- About BSP
- On Tap
- Buy Our Books
Fred’s Labor Day Weekend
It was a blistering 103 degrees as author Fred Venturini and his lovely wife Krissy rode in Fred’s hometown Labor Day Parade in Patoka, IL. After the parade, BSP was on hand to handle a brisk business in book sales as old friends stopped by to greet Fred and get copies of The Samaritan signed. Other than the heat–and it is summer, after all–it was a great day.
Anene’s Reading at Kirkwood Library – September 28, 7:00 pm
Join BSP Author Anene Tressler as she reads from her award-winning debut novel Dancing with Gravity. If you haven’t heard Anene read, you’re in for a treat because not only is she a wonderful writer, but her readings are beautiful, nuanced, poetic. Which makes sense because she’s also an award winning poet. Books will be available for purchase at the Kirkwood Library through STL independent bookstore Main Street Books. So, come out and support a local author, your public library, and an independent bookstore!
Here’s a bit about Dancing with Gravity:
After being chosen to minister to a circus harboring South American political refugees, Father Samuel Whiting’s self-imposed isolation is shattered as his deepening friendship with the trapeze artist forces him to reevaluate his call to the priesthood. Lyrical prose with moments of astonishing beauty, Dancing with Gravity reveals the vulnerabilities, the petty motivations, and the universal need for love and purpose hidden in every human heart.
A New/Old Review of The Samaritan
In other news, in a post on Fred’s author Facebook page, Adam-Troy Castro brought to our attention a review he wrote for SCI FI magazine, the magazine of the Syfy Channel. Although Adam-Troy notified me about the review, somehow I missed his e-mail. Now, I’m thrilled to post his original version here:
Here is the complete text.
By Fred Venturini
202-page trade paperback
Blank Slate Press
This is not an author you’ve ever heard of. The same can be said of the publisher, which is not a traditional outlet for works of science fiction but a regional small press dedicated to “discovering, nurturing, publishing and promising new voices from the greater St. Louis area.” The book will almost certainly be overlooked by a wider audience.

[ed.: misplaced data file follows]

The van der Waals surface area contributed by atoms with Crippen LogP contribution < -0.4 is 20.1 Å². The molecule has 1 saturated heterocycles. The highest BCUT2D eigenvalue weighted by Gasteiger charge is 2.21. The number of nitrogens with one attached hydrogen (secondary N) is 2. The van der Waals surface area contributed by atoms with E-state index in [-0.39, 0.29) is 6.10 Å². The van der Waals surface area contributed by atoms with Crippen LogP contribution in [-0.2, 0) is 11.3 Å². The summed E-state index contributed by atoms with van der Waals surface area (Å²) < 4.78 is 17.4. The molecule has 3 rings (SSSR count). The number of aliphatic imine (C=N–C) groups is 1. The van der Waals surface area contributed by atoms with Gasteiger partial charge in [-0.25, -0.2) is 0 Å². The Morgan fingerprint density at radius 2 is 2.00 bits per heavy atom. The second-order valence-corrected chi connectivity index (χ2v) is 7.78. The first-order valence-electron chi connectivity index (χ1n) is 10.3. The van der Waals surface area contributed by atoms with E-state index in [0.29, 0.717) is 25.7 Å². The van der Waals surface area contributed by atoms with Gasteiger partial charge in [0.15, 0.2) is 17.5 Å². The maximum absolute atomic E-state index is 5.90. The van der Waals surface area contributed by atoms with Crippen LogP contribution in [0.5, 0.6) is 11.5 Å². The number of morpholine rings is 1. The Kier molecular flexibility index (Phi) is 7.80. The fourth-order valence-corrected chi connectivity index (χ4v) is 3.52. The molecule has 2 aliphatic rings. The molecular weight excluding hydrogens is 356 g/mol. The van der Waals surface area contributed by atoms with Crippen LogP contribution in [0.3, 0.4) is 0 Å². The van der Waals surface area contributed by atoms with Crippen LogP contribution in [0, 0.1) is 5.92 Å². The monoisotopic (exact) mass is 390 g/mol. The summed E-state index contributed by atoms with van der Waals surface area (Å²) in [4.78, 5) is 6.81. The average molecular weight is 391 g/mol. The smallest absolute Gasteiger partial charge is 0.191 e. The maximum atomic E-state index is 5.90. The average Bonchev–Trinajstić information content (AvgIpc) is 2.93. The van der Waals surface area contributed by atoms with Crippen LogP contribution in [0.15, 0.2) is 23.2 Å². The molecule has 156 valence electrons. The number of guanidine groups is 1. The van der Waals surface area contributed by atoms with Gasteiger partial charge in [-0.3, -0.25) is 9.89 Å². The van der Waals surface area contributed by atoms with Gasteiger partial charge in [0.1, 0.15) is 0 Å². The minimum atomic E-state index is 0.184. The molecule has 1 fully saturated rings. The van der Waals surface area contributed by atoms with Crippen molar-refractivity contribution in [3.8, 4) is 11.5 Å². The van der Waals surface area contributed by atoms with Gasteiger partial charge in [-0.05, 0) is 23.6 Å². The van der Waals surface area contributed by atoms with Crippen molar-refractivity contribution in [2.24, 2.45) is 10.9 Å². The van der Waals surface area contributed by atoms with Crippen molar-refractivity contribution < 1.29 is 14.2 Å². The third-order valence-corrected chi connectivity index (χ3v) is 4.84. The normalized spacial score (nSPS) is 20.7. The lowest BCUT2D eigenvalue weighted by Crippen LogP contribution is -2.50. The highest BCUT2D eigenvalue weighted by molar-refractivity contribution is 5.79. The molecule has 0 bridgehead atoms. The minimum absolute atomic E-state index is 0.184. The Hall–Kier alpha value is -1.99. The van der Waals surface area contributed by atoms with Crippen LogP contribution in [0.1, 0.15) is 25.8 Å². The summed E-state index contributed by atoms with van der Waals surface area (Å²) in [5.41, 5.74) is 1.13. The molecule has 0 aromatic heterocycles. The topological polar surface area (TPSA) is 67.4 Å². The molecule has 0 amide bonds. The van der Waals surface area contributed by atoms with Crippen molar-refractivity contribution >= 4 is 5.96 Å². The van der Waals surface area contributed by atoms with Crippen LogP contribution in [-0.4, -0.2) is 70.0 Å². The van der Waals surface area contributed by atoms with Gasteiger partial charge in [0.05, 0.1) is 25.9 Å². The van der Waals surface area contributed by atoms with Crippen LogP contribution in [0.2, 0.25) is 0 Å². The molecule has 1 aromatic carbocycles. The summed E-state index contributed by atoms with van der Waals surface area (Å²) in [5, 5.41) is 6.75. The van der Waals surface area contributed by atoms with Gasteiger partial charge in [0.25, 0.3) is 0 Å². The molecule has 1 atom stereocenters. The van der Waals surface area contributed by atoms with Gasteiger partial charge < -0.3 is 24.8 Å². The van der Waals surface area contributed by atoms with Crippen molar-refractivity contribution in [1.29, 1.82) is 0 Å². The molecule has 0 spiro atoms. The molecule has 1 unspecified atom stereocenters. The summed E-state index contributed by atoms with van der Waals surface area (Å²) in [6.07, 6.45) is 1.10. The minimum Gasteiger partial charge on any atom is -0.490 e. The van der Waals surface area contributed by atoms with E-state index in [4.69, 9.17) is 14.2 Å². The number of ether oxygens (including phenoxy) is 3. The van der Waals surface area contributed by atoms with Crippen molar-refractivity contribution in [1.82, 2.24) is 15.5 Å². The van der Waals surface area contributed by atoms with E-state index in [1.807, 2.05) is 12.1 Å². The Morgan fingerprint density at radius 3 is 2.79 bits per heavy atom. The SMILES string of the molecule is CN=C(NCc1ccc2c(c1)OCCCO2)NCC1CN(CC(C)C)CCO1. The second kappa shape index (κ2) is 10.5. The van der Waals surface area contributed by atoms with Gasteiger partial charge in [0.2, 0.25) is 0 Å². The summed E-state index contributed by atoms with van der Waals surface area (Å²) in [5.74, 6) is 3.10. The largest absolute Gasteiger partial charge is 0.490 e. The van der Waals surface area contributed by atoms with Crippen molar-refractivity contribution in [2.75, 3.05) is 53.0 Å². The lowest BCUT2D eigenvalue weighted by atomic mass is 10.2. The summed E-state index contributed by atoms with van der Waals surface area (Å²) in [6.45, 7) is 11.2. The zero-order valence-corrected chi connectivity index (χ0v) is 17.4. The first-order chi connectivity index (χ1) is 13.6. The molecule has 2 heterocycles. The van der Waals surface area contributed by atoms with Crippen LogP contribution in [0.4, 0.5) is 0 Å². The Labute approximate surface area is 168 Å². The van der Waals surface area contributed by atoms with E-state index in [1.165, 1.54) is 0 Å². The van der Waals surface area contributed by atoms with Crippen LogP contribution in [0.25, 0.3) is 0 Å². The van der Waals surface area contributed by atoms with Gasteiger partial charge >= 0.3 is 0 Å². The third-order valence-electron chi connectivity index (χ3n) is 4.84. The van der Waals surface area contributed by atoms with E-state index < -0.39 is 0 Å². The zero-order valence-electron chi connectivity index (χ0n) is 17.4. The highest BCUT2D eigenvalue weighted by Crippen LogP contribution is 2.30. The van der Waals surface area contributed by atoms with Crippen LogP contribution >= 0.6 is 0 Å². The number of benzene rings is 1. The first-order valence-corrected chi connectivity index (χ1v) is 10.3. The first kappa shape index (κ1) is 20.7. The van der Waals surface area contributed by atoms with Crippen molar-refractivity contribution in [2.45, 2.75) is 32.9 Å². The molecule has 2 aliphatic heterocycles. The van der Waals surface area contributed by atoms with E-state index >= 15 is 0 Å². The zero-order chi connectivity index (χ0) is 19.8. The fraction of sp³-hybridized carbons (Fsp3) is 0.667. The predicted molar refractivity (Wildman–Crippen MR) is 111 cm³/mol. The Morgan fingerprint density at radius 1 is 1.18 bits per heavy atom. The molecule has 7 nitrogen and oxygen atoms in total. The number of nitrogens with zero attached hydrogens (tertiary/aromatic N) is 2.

And yet — no kidding — this early February 2011 release is already a strong candidate for most powerful science fiction novel of the year. Those few of you moved by these words or by the praise it will likely receive elsewhere to do whatever you have to in order to get your hands on a copy will be rewarded by a strong narrative voice, a richly-conceived central friendship, and a story with genuine emotional depth that evades the comforts to be found in traditional formula.
The fantastic element takes its own sweet time showing up, so that we may first spend approximately a quarter of the novel following the progress of a high school friendship between the socially withdrawn Dale Sampson and his only buddy, hotshot athlete and fanatical girl-hound, Mack Tucker. Narrator Dale is from an early age the kind of guy who’s just no good at life: not making friends, not speaking to girls, and certainly not doing anything with his days and nights but marking time; Mack is the opposite, a kid who relationships with the female gender amount to racking up names on a personal scorecard and then bragging about it afterward. Then Dale develops a crush on a beautiful girl named Regina, who is dating absolutely the wrong kind of guy, the school thug.
This is hardly an unusual situation, in real life or in fiction, and a lesser writer would have handled it schematically, drawing the conflicts in the broadest possible strokes and then moving on to the introduction of the fantasy elements as soon as possible. Not so Venturini. He captures Dale’s voice, and Mack’s, and renders Regina herself more than just a generic nice girl, allowing character to dictate what soon happens between them and how it affects Dale as high school recedes and he enters adulthood, a profoundly damaged man still no damn good at forging a life for himself, who just happens to be possessed of what can only be described as a mutant power.
It’s not a happy book. Bad things happen to good people. Not all the right people prosper. Not all the right infatuations blossom into love. There are tragedies and life-destroying acts of violence. Dale himself lives his life like a man who just wants to get it over with, wasting years of his young adulthood on inertia, self-pity, and daytime re-runs. His super-ability brings him no joy, not even when it brings him national fame. Even breathtaking acts of personal generosity on his part — the source of the title and the name by which he comes to be known — come off as little but an extended effort at suicide by self-sacrifice. The issue ultimately becomes whether he will find a reason to live, or be destroyed by his ultimate and most dramatic use of his odd gift.
I don’t know anything about Fred Venturini, but the man is a writer of rare gifts and understanding of the human condition, and I feel no qualms about predicting that few of 2011’s genre offerings will match his accomplishment here. Take the plunge.